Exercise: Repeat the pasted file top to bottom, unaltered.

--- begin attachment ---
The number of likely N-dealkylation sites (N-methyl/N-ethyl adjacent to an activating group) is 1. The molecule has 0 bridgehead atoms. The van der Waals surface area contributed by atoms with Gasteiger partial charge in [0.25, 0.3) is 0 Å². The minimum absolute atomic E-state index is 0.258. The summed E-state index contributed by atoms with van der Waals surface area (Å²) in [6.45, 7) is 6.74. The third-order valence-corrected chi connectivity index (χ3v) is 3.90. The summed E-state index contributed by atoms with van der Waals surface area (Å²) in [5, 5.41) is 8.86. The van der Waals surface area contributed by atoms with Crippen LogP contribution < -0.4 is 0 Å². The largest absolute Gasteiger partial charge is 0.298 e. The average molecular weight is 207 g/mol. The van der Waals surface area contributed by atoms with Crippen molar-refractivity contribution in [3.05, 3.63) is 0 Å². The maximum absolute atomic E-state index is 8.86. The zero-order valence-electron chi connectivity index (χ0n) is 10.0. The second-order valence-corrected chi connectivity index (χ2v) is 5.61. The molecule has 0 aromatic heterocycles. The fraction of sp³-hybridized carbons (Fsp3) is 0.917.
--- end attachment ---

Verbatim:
The number of likely N-dealkylation sites (N-methyl/N-ethyl adjacent to an activating group) is 1. The molecule has 0 bridgehead atoms. The van der Waals surface area contributed by atoms with Gasteiger partial charge in [0.25, 0.3) is 0 Å². The minimum absolute atomic E-state index is 0.258. The summed E-state index contributed by atoms with van der Waals surface area (Å²) in [6.45, 7) is 6.74. The third-order valence-corrected chi connectivity index (χ3v) is 3.90. The summed E-state index contributed by atoms with van der Waals surface area (Å²) in [5, 5.41) is 8.86. The van der Waals surface area contributed by atoms with Crippen LogP contribution < -0.4 is 0 Å². The largest absolute Gasteiger partial charge is 0.298 e. The average molecular weight is 207 g/mol. The van der Waals surface area contributed by atoms with Crippen molar-refractivity contribution in [3.05, 3.63) is 0 Å². The maximum absolute atomic E-state index is 8.86. The zero-order valence-electron chi connectivity index (χ0n) is 10.0. The second-order valence-corrected chi connectivity index (χ2v) is 5.61. The molecule has 0 aromatic heterocycles. The fraction of sp³-hybridized carbons (Fsp3) is 0.917.